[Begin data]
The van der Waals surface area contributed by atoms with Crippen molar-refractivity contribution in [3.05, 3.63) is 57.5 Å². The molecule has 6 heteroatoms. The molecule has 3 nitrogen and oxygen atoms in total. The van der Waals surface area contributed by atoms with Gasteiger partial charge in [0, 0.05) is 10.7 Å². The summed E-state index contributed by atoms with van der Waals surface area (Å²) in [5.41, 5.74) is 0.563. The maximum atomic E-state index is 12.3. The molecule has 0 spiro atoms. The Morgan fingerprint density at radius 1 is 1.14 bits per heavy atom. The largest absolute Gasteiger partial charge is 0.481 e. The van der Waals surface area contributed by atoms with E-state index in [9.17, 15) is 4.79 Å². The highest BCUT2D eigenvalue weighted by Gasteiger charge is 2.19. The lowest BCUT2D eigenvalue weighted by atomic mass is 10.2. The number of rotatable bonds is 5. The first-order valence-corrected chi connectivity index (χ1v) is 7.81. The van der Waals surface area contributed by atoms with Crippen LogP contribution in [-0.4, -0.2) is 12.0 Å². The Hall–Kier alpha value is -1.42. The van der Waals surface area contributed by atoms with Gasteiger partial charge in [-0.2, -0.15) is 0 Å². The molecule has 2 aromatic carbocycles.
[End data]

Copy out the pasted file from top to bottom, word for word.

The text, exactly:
The van der Waals surface area contributed by atoms with Crippen molar-refractivity contribution in [3.05, 3.63) is 57.5 Å². The molecule has 6 heteroatoms. The molecule has 3 nitrogen and oxygen atoms in total. The van der Waals surface area contributed by atoms with Gasteiger partial charge in [0, 0.05) is 10.7 Å². The summed E-state index contributed by atoms with van der Waals surface area (Å²) in [5.41, 5.74) is 0.563. The maximum atomic E-state index is 12.3. The molecule has 0 spiro atoms. The Morgan fingerprint density at radius 1 is 1.14 bits per heavy atom. The largest absolute Gasteiger partial charge is 0.481 e. The van der Waals surface area contributed by atoms with E-state index in [9.17, 15) is 4.79 Å². The highest BCUT2D eigenvalue weighted by Gasteiger charge is 2.19. The lowest BCUT2D eigenvalue weighted by atomic mass is 10.2. The number of rotatable bonds is 5. The first-order valence-corrected chi connectivity index (χ1v) is 7.81. The van der Waals surface area contributed by atoms with Crippen LogP contribution in [-0.4, -0.2) is 12.0 Å². The Hall–Kier alpha value is -1.42. The van der Waals surface area contributed by atoms with Gasteiger partial charge in [-0.2, -0.15) is 0 Å². The molecule has 2 aromatic carbocycles.